6 Things You Should Not Bring to College

by | Feb 25, 2020 | Teaching & Education

As you get ready to start your collegiate journey, it’s easy to stuff your car full of things you think you might need.

While you may be sure you need 10 pairs of shoes and your trusty futon, think twice about what the essentials truly are. To help, we’ve put together a list of six things you definitely do not need to load into your car:

Your entire wardrobe. Here’s the deal: You probably won’t have the same amount of closet space you do at home, so make sure to pack only the essentials.

Be sure to bring these types of clothing:

A small collection of T-shirts. A basic tee will fit the bill in many college wardrobe situations. A T-shirt can be worn casually or dressed up a bit. Bring several understated, versatile T-shirts–and maybe a few of your loud favorites too—to provide the base of your wardrobe.

A few dress shirts or blouses. Sometimes a T-shirt just won’t do. But pack just a few nicer tops—there won’t be so many dressy occasions that you need to worry about recycling outfits too soon.

Some pants, and if it’s warm where you are, shorts. Like basic tees, classic blue jeans are almost always appropriate on campus. Pack a few pairs, and grab some khakis or dress pants for the few times jeans won’t do.

Just enough shoes. Unless you’re packing flip-flops, shoes are a space hog in your suitcase and closet. Bring as few pairs as you think you can get by with: a pair or two of flip-flops, a pair or two of sneakers and a pair of dress shoes.

Remember: Pack for the season you’re in. When you move, you’ll be at the end of summer and looking toward fall. It’s the perfect time to bring your flannel button-downs and jeans with a few pairs of T-shirts and shorts for those stubborn late-summer days.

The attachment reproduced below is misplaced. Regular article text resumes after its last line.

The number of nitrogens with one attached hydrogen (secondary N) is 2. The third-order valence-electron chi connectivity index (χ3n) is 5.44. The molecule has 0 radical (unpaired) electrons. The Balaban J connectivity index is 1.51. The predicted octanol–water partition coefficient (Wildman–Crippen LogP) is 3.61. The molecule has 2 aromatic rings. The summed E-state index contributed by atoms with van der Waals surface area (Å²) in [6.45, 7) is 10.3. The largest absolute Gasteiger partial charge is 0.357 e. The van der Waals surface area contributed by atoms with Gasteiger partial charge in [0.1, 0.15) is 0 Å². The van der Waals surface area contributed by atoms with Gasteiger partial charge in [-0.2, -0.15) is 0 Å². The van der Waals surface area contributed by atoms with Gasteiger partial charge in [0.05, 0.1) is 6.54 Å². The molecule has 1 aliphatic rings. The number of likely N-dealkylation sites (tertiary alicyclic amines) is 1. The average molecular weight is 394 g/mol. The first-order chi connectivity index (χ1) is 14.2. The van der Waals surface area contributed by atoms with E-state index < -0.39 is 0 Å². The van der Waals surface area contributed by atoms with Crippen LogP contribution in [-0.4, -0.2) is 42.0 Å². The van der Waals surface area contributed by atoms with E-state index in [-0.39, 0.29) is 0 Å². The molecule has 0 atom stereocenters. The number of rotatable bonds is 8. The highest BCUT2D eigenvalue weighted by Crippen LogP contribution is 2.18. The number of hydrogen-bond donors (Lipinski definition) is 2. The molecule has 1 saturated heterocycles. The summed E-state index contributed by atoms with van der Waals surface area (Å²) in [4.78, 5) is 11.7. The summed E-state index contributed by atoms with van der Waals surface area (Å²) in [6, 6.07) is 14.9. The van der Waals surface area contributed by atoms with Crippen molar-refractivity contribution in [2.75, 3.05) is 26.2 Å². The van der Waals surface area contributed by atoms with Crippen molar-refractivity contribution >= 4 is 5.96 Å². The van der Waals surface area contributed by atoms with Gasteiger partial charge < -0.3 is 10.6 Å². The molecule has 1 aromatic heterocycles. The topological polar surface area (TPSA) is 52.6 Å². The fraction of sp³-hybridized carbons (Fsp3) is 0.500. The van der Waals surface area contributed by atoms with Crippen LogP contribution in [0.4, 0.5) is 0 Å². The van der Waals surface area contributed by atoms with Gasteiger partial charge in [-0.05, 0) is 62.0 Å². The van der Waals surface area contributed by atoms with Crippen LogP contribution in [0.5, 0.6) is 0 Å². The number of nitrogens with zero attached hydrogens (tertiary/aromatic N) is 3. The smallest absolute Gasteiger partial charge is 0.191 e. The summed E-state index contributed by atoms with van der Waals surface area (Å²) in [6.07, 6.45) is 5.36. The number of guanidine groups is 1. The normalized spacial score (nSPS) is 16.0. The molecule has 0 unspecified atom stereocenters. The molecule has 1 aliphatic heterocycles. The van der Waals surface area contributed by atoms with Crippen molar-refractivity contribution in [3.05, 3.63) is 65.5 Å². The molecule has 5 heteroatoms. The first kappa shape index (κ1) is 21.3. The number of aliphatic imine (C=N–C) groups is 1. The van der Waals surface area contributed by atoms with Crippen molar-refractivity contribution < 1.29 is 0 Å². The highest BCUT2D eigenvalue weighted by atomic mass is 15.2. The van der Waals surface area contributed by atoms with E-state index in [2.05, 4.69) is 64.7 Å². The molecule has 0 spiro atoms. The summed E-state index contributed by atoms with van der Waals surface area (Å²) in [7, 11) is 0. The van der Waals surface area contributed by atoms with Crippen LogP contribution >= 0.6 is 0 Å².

When you go home for Thanksgiving or fall break, trade in your summer and fall wardrobe for something that will help you fare better in winter weather if you’re in that kind of climate.

Big luggage. When you’re trying to fit your entire life into the back of a car, you’ll be tempted to use the largest suitcases you can find. The more space you have to pack, the more you can bring, right?

But what are your plans for the luggage once you’ve occupied your new residence? Where will you store those giant roller cases or footlockers?

Think about packing in smaller suitcases for a few reasons:

It will limit you to just the essentials. It’s easy to pack way more than you need to begin the school year. Committing to only the essentials will allow you to get settled and assess whether you need more. If you do, you can work out a plan for how to get it and where it will go later.

You’ll get more use out of small suitcases than large ones. Dorm rooms are notoriously short on space, so take advantage of every storage opportunity you have. Smaller suitcases can also be used as underbed storage once you’re moved in. They can hold your shoes, extra clothes or bulky items like extra notebooks or textbooks.

You don’t have to carry them. Sure, a big bulky suitcase is no big deal on move-in day when family, friends and other students are there to help you lug your stuff. But you’ll need to go home every so often for home-cooked meals and family time (it’s important to get that time away). When you do, you won’t have to lug a giant suitcase back and forth. And there’s a bonus: You’ll have the chance to grab a few things you wish you’d brought the first time.

Collections and knickknacks. Your collections are reflections of your personality. You started collecting shells on your family’s first trip to the beach. You’ve had a passion for baseball cards since you were big enough to hold a ball. Each keychain in your collection represents a memorable moment in your life. Collections often have a strong sentimental pull.

But whether you collect stamps, trading cards or state quarters, the cold, hard truth is: You likely won’t have enough room to store them in your room. Not only are dorm rooms notoriously short on storage, they also have precious few flat spaces for displaying such items. Chances are you won’t be able to keep and admire your collection in your new home away from home. So just leave it in your room at home or another safe spot for now.

If you simply must bring a few of these items along, consider space-friendly ways to store them:

Make them art. Use shadow boxes, picture frames or other decorative solutions to showcase a few pieces from your collection.